TEXAS – Suicide is the tenth leading cause of death in the United States and the only one of those top ten causes that’s increasing every year. A Texas veteran is working to spread awareness after two loved ones died by suicide in recent years.
- National Suicide Prevention Lifeline: 1-800-273-8255
- Symptoms of mental conditions found in 90 percent of people who died by suicide
- Second leading cause of death among people age 10-34
Aaron Cabrera served 10 years in the military, including two deployments to Iraq. Since then he’d been serving peers who suffer from post-traumatic stress disorder.
“I've had those thoughts, especially with PTSD and things like that, I've lost quite a few - one too many friends to suicide,” says Cabrera. “I was trained to see the signs, right? But I didn't see the signs in my own home.”
Cabrera’s 14-year-old son died by suicide two years ago.
“My son Diego had an amazing heart,” Cabrera said. “He was always thinking about other people; he was always making sure everybody was okay. He adored his little brother – and it goes to show you, that even though a child may have these strong connections to somebody else, they still might think that this is an option for them to do. He knew he wasn't going to be around for Jack anymore, but there was still something there that said, 'I need to do this.'”
After the death of his son, Cabrera isolated himself for the next nine months. Most days, he couldn't get out of bed.
“I have a buddy of mine, he said from his bed to his shower is 13 steps, when he's dealing with that sort of thing, depression, it helps him count those steps because it doesn't seem like such a daunting task to get out of bed," Carbrera says.
And it was Cabrera’s friends who helped him survive that first year. But as he was getting back on his feet, catching his breath, it all got taken away from him again.
“Almost a year and a half later, my mother died by suicide," Cabrera says. “She had threatened something on Facebook about it happening, and then a month later, it happened.”
Dr. Charles Nemeroff, the chair of the Psychiatry Department at UT Dell Medical School, says between 35 and 40 percent of the risk of developing depression is genetic, and most people who commit suicide are battling some form of depression.
“Suicide runs in families, like eye color, and hair color, and temperament,” says Dr. Nemeroff.
Nemeroff adds people 65 and older used to be the most at risk, but today the suicide rate among young people is going up faster than it is for any other group.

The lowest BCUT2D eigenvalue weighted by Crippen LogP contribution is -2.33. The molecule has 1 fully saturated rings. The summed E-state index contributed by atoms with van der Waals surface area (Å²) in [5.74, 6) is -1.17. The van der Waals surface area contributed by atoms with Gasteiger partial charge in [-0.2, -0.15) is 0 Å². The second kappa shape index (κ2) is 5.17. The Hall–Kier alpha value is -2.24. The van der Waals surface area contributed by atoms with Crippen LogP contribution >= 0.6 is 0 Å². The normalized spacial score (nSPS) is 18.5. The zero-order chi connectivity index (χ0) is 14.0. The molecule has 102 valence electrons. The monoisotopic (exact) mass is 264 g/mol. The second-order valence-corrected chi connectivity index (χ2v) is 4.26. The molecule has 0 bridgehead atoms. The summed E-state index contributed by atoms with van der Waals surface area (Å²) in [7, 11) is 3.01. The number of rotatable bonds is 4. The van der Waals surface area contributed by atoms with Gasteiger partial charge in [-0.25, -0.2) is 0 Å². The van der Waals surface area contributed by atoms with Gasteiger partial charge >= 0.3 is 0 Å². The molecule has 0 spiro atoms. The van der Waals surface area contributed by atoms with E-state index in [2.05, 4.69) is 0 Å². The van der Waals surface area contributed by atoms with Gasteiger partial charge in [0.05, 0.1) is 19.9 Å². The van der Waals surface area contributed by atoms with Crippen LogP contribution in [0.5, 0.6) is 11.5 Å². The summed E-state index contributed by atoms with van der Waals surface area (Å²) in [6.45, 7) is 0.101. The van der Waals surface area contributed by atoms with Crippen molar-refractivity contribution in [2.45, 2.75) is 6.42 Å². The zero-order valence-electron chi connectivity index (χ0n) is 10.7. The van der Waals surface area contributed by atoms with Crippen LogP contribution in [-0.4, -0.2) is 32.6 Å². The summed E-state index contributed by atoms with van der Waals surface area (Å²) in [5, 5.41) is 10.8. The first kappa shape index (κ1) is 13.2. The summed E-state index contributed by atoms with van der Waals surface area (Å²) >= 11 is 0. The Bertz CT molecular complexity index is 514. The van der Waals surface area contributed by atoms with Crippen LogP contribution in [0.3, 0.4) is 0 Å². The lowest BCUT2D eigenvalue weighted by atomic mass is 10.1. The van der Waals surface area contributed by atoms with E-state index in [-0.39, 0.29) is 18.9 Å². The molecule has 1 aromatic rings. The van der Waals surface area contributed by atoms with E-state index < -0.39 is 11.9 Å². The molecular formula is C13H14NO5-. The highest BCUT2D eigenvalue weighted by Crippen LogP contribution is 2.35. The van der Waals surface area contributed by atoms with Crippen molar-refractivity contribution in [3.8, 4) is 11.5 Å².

“Adolescence is a very intense emotional time. As older adults we tend to forget what it was like to be 14,” Dr. Nemeroff says.
For parents who know depression runs in the family, he says it's crucial to be hyper-vigilant when it comes to a change in behavior.
“Like has there been a dramatic drop in grades? Is the individual more isolated socially than they have been in the past? Have they lost interest in usual actives, fun things to do?” Dr. Nemeroff says.
And as soon as you start seeing those changes, he says, “Get help, and there's a lot of help to be gotten.”
It's been more than two years since Cabrera’s son’s last breath and almost one year since his mother’s.
Some days, he says the pain is too much to bear.
“You know I used to say to myself, ‘I just want this pain to go away.’ Then you start feeling guilty about saying that, like, ‘Why would I want this pain to go away? I want to feel it.' That's my little boy,” said Cabrera.
Other days he finds a reason to keep going, such as his youngest son who was 5 when his brother died.
“My son, my 7-year-old, that's my anchor. And the people who I want to reach – I can't do that if I'm not around,” said Cabrera.
He’s currently in the process of starting a nonprofit in his son's memory, called Diego's Wish, so he can keep helping others.
The main goal is to reduce suicide numbers but he also wants to support families that have gone through what he did.
“Just be there,” he explains. “Not be there to fix anything, ‘cause there's nothing to fix. But just be there to listen, and say, 'Listen, I got this. Go in your closet like you want to and cry your eyes out.’”
Cabrera still has those days himself and knows he always will, but he says his purpose in life has changed.
If depression is something you’re battling right now, or someone you know is struggling, help is out there, and you can visit afsp.org for resources.
If you are experiencing thoughts of suicide, call the National Suicide Prevention Lifeline at 1-800-273-8255.